I have asked myself the same question about wld. Forty five years ago I was still managing a stable that boarded forty to fifty horses at a time. Not one time was there anything I would consider wld. There was the occasional case of thrush which we treated with coppertox and that would be the end of it.Abscesses are quite common, there's a lot going on in a laminitic foot.
I agree on the lifelong commitment. But it's not so bad as long as you have control over the management. I have all mine on the same diet now, the non- laminitic get something extra in their bowl, since it's easier to add than to take away lol.
I keep thinking back, 15, 20 years. A laminitic horse was a rarity. And now they seem to pop up all over the place. Why? What did I do different then? Nobody knew about NSC and IR. My horses lived in a drylot, went on pasture during the day, ate grasshay with lots of different species of grass and herbs, and grain, as needed. Never ever a founder episode, and none of them were underweight. So what happened, what is different?????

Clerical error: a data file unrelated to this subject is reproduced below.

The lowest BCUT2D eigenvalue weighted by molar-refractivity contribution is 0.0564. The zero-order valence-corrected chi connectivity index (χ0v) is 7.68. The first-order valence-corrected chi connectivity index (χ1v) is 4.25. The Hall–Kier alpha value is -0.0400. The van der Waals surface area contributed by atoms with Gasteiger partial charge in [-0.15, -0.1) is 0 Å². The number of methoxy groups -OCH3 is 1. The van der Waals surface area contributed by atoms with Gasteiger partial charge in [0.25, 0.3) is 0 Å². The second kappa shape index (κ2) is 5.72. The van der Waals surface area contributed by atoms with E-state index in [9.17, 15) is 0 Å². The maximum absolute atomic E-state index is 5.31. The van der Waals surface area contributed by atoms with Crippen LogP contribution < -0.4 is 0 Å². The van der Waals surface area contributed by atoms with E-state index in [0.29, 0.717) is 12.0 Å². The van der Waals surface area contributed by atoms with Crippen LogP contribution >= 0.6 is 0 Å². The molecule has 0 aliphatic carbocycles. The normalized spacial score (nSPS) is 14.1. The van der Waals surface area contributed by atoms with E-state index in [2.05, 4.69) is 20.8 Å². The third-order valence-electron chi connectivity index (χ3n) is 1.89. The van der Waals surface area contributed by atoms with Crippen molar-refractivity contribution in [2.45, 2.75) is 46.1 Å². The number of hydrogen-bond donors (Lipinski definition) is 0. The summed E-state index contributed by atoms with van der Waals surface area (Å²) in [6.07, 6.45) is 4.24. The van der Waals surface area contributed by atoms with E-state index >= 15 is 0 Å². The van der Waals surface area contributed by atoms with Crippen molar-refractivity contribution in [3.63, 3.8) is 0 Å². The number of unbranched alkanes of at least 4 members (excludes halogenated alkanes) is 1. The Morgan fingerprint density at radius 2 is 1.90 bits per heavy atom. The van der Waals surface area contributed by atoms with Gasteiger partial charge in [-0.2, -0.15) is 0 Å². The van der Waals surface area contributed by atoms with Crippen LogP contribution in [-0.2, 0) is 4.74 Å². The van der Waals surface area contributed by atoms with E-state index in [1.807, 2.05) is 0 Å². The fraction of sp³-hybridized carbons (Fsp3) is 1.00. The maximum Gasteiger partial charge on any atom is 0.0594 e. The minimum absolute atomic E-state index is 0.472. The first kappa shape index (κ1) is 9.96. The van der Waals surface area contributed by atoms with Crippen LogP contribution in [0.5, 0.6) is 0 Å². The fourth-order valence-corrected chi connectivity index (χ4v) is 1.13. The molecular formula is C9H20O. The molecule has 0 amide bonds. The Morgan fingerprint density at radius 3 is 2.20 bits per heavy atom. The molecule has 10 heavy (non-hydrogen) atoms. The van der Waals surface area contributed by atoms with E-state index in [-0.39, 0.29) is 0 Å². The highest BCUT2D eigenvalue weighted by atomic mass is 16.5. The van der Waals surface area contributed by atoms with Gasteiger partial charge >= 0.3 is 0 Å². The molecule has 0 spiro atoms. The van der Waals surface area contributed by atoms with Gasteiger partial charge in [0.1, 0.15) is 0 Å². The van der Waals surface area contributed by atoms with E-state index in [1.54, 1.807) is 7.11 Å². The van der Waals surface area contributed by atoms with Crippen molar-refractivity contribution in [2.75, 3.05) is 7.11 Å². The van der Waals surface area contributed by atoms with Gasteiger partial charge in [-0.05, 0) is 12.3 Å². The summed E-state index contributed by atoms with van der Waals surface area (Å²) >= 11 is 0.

Don't recall any with symptoms of ir or cushings either.
We fed lots of grain, usually a gallon at a time and sticky sweet. No founder, no wld.
Now I don't dare even give my two grain, I, too, wonder what happened.:?